Continuing my series on the 7 principles of being gumptionable, today we’ll examine principle #3: Be determinedly Receptive.
Receptive is the ability to be interested, non-resistant, and open to others and their ideas. Forrest Gump demonstrated receptiveness throughout his life and it lead to opportunity after opportunity, financial success, personal happiness and peace-of-mind.
Determined is synonymous with guts, initiative, backbone, courage, daring and enterprise.
Here are 5 ways to be determinedly receptive.
1. Make the Choice
It may sound overly simplistic, but the first step to being determinedly receptive is to choose to be so. Don’t expect it to just happen, don’t expect that the next time you’re faced with an opportunity you’ll just naturally be open instead of rejecting it because of the usual mental opposition …It won’t work, it’s not for me, it will be too hard, yada-yada…
JL Huie says, “Joy is a choice – but it isn’t an easy choice”, and being receptive is no different. Being receptive takes guts.
Receptiveness is a skill, and the first step to embracing this key to success is deciding that you want to improve your skill at being receptive.
Are you willing to make this choice?
2. Ignore Your Instinct to Defend
We all like to think of ourselves as the smartest person in the room, so any new idea from another can’t be as good as the idea that we might think up. So what do we do? We defend our ideas, we defend our positions, we defend our points of view. The problem is we’re not actually hearing another’s idea or position when we’re defending. We’re stuck in our own status quo.
Being aware that we like to defend is the key to giving it up. Next time you’re in a meeting, watch how some people spend their time defending. Notice that they aren’t really listening … rather, they’re planning their comeback and defense. It’s actually quite hilarious once you start noticing. You’ll be amazed at how frequently it happens … sadly, all too often!
Are you determined to give up defending?
3. Hear First, Understand What You’re Hearing, Then Evaluate
The next step is to actually understand what the other person is saying. Really getting their message or point of view. Seeing the opportunity as it is being presented. Once you understand what they are saying, then (and only then) you begin the process of evaluating its merits. How will I benefit? What potential does the idea have?
Last week I participated in the Doug Stevenson Story Theater seminar. I received coaching on staying in the character, using and exaggerating the voice. I listened to the suggestions from both coach and fellow students. I heard and embraced their feedback. The next day, I re-thought what I heard and contrasted it to the approach I’ve been taking. What emerged was a combination of the new idea and the old approach. If I hadn’t allowed the new idea 24 hours to sink in, really be considered and accepted … then the blending of old and new would not have occurred.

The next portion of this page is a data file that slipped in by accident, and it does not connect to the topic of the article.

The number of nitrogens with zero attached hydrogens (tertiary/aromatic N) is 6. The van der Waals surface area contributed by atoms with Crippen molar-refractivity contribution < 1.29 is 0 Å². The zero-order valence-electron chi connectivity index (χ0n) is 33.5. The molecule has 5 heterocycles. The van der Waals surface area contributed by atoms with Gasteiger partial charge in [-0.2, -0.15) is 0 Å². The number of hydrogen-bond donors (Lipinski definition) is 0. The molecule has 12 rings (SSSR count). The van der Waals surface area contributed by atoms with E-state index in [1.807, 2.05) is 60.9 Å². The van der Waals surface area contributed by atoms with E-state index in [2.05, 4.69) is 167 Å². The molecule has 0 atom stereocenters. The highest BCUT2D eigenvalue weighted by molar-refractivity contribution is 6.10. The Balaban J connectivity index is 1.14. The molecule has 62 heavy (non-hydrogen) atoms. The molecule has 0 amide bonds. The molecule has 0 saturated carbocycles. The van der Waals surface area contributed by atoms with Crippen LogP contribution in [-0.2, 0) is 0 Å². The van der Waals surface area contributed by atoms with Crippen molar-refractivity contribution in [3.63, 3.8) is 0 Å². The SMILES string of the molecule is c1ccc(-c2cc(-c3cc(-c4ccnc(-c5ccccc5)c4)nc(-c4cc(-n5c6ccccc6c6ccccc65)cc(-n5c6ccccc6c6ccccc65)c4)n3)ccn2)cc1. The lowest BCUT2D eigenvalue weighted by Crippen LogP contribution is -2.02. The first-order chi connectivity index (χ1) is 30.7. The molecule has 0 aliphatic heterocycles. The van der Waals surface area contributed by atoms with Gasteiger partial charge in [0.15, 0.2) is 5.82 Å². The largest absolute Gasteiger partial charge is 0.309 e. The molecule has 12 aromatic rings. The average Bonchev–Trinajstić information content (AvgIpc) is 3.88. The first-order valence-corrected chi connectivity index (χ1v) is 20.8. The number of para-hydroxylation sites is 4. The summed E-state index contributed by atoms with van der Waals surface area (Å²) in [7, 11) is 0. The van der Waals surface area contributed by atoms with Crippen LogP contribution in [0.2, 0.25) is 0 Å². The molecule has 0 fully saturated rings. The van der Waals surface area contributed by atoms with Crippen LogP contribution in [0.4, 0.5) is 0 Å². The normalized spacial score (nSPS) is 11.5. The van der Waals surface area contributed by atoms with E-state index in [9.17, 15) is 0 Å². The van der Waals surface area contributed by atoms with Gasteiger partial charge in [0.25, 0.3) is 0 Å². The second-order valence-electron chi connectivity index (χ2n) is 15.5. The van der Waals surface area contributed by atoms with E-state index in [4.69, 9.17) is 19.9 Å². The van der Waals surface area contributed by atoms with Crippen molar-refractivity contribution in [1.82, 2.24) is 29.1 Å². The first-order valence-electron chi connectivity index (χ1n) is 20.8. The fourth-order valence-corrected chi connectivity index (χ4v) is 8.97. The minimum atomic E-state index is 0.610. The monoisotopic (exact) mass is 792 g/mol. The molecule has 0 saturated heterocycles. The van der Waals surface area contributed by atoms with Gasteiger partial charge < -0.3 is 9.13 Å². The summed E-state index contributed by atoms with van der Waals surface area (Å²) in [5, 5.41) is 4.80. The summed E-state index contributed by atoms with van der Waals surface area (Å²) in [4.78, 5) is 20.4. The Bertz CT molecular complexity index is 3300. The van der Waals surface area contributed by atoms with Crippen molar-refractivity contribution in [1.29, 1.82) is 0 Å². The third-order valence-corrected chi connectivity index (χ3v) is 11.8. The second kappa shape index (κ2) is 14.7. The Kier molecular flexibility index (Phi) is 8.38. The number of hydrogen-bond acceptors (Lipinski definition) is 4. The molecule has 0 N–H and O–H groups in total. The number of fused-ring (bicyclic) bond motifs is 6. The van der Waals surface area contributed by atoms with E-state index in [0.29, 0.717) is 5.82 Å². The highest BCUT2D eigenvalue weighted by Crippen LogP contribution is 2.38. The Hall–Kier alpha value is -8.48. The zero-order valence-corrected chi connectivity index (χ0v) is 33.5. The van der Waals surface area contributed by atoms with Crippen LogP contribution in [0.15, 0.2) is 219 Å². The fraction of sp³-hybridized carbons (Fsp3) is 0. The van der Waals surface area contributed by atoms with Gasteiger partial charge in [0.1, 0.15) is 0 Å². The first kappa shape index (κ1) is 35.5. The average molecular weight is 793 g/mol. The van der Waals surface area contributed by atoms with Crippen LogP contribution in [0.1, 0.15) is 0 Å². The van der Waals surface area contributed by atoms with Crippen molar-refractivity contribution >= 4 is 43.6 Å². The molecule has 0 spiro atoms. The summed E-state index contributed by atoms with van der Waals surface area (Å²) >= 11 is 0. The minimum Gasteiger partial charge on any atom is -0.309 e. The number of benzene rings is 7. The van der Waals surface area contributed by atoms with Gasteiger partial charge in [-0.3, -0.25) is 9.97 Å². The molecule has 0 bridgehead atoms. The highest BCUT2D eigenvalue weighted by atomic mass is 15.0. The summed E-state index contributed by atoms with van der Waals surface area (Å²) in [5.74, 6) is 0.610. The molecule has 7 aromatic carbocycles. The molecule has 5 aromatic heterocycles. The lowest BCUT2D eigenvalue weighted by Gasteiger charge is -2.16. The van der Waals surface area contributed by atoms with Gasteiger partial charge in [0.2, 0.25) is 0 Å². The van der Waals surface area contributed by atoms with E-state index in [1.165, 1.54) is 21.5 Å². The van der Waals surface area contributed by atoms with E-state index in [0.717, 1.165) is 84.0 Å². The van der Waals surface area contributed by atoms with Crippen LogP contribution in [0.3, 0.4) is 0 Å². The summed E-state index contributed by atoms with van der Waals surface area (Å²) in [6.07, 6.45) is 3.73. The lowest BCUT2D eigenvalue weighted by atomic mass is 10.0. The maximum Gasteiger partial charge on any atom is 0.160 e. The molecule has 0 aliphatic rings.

Ideas take time to flesh themselves out. Understanding first is the key to effective evaluation. My mother always said, “Sleep on it … if it’s a good idea today, it will be a good idea when you wake up tomorrow morning”.
Do you allow yourself time to sleep on ideas before making a final decision?
4. Put Yourself in the Other Person’s Shoes
This step is really a repeat of steps 2 & 3. But it’s worth repeating because it makes implementing steps 2 & 3 that much easier. Give yourself the freedom to see ideas from the other person’s perspective. Try wearing their shoes.
Do you remember the scene in the movie when Forrest agrees to go into the shrimpin’ business with Bubba? By the time Bubba actually asked Forrest to be his partner, Forrest had already heard Bubba recite all the ways to cook shrimp. He knew all about Bubba’s family and their long history of shrimpin’. Forrest knew that Bubba’s mother and ancestors all worked in kitchens preparing shrimp. Forrest figuratively had walked in Bubba’s shoes.
Do you routinely try to see the other person’s point of view when hearing their proposal?
5. Practice, Practice, Practice
This step refers to the old joke about a man on the street approaching the famed pianist, Arthur Rubinstein, and asking for directions, “Pardon me, sir, how do I get to Carnegie Hall?“ and Rubinstein deadpans, “Practice, practice, practice.?” Of course to be determinedly receptive, you must practice. It’s a skill, it can be learned, you can get better and even very proficient at it.
Are you willing to practice determinedly? Are you willing to put the effort into becoming receptive?
Forrest Gump was just naturally receptive. Perhaps it was because of the child-like and simplistic way in which he viewed the world? Or maybe it was because of the genuine trust he had in others? Or possibly it was a great sense of intuition … an ability to know what was potentially beneficial and what was harmful?
A strategy for improving and making myself more receptive is necessary. Assuming you are like me, the 5 steps I outlined are designed to help you become more Gump-like and determinedly receptive.
Are you generally a receptive person? Do you regularly have opportunities appear right in front of you because of your non-resistance and openness?
Next Blog Title: Gump-portunity
Next Blog Date: November 8, 2010